Job fair gives people with felonies on their records a second chance
Felons struggle to move beyond their criminal records. Bureau of Justice statistics show almost 70 percent of prisoners released in 30 states in 2005 were arrested for a new crime within three years.
That cycle makes it hard for former inmates to get jobs. That’s why the Kentucky Career Center partnered with the West Kentucky Reentry Center to hold a job fair for people with felony arrest records.
Darrell Rager spends his time at a career center getting help in his search for a job. "In order to have your freedom back we need to have a job, so you can have your own space and your own car," Rager said.
Rager spent two and a half years in prison for assault before moving to a halfway house in Paducah about a month ago. He says filling out applications can be discouraging.
"You don’t really know if they’ll accept your interview or not. Where you can have personality of one-on-one when you do a walk in or drive up, and you can see your potential employers there," Rager said.
On Thursday he got that chance at a job fair for people with a felony on their records. They were able to sit for interviews and apply with four different employers in our area without their records being a barrier.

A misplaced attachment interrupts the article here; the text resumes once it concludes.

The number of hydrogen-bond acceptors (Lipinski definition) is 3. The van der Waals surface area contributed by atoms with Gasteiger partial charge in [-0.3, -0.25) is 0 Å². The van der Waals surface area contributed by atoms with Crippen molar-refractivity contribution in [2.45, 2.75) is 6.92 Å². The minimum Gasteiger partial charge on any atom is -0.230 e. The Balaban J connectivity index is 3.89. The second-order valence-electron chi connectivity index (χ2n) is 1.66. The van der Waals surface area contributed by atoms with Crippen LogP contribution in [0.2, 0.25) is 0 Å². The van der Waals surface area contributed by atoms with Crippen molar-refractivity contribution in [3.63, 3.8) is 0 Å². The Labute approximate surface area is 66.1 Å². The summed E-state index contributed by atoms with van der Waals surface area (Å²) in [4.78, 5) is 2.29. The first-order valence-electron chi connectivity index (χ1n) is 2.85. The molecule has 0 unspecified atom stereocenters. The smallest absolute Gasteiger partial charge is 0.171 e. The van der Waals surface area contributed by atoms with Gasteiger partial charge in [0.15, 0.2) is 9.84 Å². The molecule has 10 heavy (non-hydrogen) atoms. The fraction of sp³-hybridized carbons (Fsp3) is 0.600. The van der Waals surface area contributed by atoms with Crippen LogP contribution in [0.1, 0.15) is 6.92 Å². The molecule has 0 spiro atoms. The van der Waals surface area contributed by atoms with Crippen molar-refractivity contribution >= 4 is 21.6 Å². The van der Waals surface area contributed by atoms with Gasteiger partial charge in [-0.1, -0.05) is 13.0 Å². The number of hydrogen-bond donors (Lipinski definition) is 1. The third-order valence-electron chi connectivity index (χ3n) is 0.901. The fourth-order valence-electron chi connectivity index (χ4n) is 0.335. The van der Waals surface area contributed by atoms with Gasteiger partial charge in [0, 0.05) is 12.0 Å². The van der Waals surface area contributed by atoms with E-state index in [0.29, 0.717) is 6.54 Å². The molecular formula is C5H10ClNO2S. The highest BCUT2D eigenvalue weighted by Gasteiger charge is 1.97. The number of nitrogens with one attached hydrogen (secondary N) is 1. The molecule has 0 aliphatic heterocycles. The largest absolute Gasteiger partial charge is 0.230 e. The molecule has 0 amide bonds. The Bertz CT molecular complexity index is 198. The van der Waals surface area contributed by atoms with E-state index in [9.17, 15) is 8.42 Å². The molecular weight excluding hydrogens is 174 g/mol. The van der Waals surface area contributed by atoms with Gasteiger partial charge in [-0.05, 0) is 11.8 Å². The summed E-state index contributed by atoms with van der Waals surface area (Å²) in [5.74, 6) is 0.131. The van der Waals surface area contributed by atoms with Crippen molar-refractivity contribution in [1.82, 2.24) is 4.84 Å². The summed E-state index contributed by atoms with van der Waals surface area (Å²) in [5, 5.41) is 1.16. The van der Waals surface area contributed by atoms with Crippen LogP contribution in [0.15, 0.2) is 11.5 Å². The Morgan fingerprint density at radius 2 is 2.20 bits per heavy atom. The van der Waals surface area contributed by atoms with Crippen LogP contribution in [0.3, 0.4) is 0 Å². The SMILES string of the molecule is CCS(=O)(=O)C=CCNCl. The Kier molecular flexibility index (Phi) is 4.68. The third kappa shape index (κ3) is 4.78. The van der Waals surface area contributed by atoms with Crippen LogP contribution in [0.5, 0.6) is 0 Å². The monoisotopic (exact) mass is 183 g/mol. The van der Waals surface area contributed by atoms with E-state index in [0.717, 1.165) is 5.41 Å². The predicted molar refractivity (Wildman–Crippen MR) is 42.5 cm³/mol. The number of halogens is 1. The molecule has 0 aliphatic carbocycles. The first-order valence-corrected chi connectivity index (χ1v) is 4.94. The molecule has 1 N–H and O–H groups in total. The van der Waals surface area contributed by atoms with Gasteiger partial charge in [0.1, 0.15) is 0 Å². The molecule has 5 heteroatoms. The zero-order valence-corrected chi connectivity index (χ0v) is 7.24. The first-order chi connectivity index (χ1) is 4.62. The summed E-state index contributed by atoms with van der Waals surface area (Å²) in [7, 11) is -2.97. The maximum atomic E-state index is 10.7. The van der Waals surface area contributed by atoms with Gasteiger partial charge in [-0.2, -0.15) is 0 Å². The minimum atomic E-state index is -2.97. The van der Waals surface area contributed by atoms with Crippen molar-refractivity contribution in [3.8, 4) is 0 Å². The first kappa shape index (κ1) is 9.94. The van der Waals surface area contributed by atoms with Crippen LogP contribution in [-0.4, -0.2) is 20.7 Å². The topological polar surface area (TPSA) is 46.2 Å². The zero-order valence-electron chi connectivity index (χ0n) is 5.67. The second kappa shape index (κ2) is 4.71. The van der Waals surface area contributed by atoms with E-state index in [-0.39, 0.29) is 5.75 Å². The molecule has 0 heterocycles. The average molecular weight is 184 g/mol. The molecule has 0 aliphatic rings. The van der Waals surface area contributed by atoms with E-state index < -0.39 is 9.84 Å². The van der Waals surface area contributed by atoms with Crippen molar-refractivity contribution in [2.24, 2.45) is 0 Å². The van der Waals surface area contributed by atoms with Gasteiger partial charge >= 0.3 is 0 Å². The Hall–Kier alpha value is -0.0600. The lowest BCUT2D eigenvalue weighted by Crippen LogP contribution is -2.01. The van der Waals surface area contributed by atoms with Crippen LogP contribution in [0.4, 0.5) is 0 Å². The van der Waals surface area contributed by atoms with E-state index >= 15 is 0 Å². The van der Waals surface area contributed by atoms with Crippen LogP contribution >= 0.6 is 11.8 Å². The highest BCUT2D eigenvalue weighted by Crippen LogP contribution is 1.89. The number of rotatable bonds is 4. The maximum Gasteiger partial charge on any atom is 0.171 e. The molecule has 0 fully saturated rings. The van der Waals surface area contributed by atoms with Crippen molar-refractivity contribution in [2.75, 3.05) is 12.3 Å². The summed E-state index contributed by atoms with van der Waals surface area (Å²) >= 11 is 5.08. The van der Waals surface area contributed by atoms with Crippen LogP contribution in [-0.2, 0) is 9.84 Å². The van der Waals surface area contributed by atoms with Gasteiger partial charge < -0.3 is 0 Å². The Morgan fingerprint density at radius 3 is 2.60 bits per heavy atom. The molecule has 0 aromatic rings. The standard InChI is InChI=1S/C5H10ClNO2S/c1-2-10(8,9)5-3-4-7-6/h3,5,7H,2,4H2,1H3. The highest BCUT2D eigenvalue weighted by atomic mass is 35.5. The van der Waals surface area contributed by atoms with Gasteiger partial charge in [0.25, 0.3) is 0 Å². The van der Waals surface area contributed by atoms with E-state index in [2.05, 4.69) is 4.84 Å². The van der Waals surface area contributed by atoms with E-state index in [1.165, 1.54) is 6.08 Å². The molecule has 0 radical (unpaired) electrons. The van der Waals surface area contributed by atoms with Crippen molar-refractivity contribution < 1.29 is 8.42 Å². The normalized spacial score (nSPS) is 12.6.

The Kentucky Career Center says it’s a challenge finding more than five or six employers who want to hire on former inmates.
"I once was a person coming in between these doors asking for help whenever I got laid off from my job" said Dillard’s Sales Support Manager Brianna Hill.
Hill was happy to talk to felons about temporary positions on Thursday, with the busy holiday season coming up.
"These guys legit-ly want to contribute and pull their weight," Hill said.
Rager said he is excited to find out what opportunities he has ahead.
The Kentucky Career Center says this was the first time it held this type of job fair. It will hold another one in the spring.
Commonwealth Attorney Dan Boaz was also at Thursday’s job fair getting the word out about a new expungement law that went into effect in July.
The law could wipe certain nonviolent felonies off your record.
"It’s a tool to try and help somebody who committed a crime, probably when they were down in their lives, and they’re working their way back up. And so, it enables them to be a contributing member of the community again," Boaz said.
Because the law is still so new, Boaz says he’s had about 10 motions filed for expungement in McCracken County.